HER career has spanned 70 years - the English rose who became a judo-kicking sidekick and then a glamour-puss Bong Girl.
Honor Blackman today celebrates her 90th birthday, but shows no sign of slowing down.
Speaking from her house in Spain, she revealed she would still like to travel, watch more theatre and see more movies.
Blackman found international stardom as Bond Girl Pussy Galore aged 38, alongside Sean Connery, in 1964’s Goldfinger.
Prior to Bond, she had dominated the small screen as Cathy Gale in The Avengers from 1960 to 1963.
“Isn’t it just?” she exclaimed when asked how she is feeling about turning 90.
“I never expected, I never thought, one doesn’t think... it seems like another century or something when you think about it as you grow up, and live your life and then all of a sudden you find yourself there,” she said.
She has continued tackling West End roles well into her 80s, and it seems she has no plans to retire any time soon.
“I haven’t seen anything, enough theatre or movies that I want to see, which are my business,” she said. “And it seems I have been on the edge of it always, I suppose it was my choice because it happened.”
She reveals that she would like to travel a lot more, notably to Canada - “It’s a fab country, it’s got everything” - and she hopes to return to Fiji.
“I suppose it’s so difficult to know how one would travel comfortably now,” she said. “Because one doesn’t want to bang about between railway stations, so um, I really wish I had a team of sit-down chair carriers, and I could be flown wherever and then carried where I need to go!”
Birthday celebrations will be a party with family and friends in Spain.
“I’ve got all of my family here which is great,” she adds, including all four grandchildren.
When asked about gifts, she is quite clear: “I’d like to be surprised and I expect I shall be surprised!”
She adds: “If I could wish for something I would wish for my health to remain fairly steady so that whatever is in the future, I can really enjoy. I don’t fancy the idea of tottering about and not feeling well, I want to be well enough to do things and not be beholden to other people for all the things I need.”
Reflecting on her career, interestingly her highlight is not Bond or The Avengers, but rather her role in Stephen Sondheim’s musical A Little Night Music.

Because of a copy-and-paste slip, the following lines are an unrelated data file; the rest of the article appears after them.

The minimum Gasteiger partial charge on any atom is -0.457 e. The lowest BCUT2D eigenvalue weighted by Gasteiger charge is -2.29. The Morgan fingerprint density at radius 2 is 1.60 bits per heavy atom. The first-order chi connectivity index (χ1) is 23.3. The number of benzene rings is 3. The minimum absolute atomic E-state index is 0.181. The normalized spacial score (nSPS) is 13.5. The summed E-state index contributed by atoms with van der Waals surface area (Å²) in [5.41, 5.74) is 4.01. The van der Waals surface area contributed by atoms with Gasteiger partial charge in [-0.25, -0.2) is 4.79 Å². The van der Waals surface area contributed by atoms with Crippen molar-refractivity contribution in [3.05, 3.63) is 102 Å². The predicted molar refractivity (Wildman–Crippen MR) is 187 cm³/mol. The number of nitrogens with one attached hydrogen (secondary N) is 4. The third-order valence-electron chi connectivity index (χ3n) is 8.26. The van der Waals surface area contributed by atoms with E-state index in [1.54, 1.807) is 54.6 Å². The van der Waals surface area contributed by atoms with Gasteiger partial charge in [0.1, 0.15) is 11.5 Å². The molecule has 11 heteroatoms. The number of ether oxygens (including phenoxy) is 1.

“It was the most, one of those things where you’ve reached a certain age and the part is perfect for you and you emotionally understand the part. It was the most satisfying thing and I know that I did it very well.
“Actors are always, well, I don’t know if all actors are, but afterwards when you see a film you’ve made, I hardly ever see them except at the premiere, you’re always giving yourself notes.”
“I should have played that like that and why did I play that line like that, you’re always pulling yourself to pieces.
“There are only a few things in your life that you can’t pull yourself to pieces about and A Little Night Music is one of them.”
She is also full of praise for the Avengers and Connery, though.
“Of course it goes without saying, working with Patrick (Macnee) on the Avengers was great, I mean, great fun, terribly hard work but great fun and he was so lovely,” she said. “And Sean (Connery) was a bit of all right to work with too!”
She reflects that she’s been lucky to work with fantastic people in the industry, and remembers only ever having one unpleasant experience.
“I can’t think of anybody that has been distinctly unpleasant to work with - except one actor who shall be nameless - who nobody knows now anyway, from my very first job,” she says.
“I think he’d had a very bitter experience in his acting life and it was my very first play in the West End,” she recalls, “He used to stand in the wings and say ‘What the hell do you think you’re doing here?’ So that wasn’t fun.
“But actually that’s the only really unpleasant person I’ve found in the profession and in 70 years, that ain’t bad.”
The actress, whose working life began as a motorcycle dispatch rider for the Home Office during the war, this year appeared in the Gold television series You, Me & Them, and last year toured theatres with a tour looking back on her rise to stardom.
She began acting at the Guildhall School of Music and Drama in the 1940s, with her first job at London’s Criterion Theatre as an understudy in The Guinea Pig. Film and television roles followed, but it was starring roles in The Avengers and as Pussy Galore in the early 1960s that saw her celebrity status cemented. But her stunning looks meant she wasn’t always given the opportunities she might have liked.
“Everyone thought of me as a glamour-puss,” she said. “And I wasn’t offered classic roles or Shakespeare, which I’d like to have done.”
Television roles were though, and she starred as a glamorous grandmother with a taste for toyboys in 1990s comedy The Upper Hand.
In her mid seventies, Blackman was diagnosed with breast cancer. However, early treatment seemed to eradicate the disease. Before long, she was back on the stage, doing a six-month stint playing Fraulein Schneider in the West End production of Cabaret in 2007.
She regularly appears at events celebrating both The Avengers and Bond.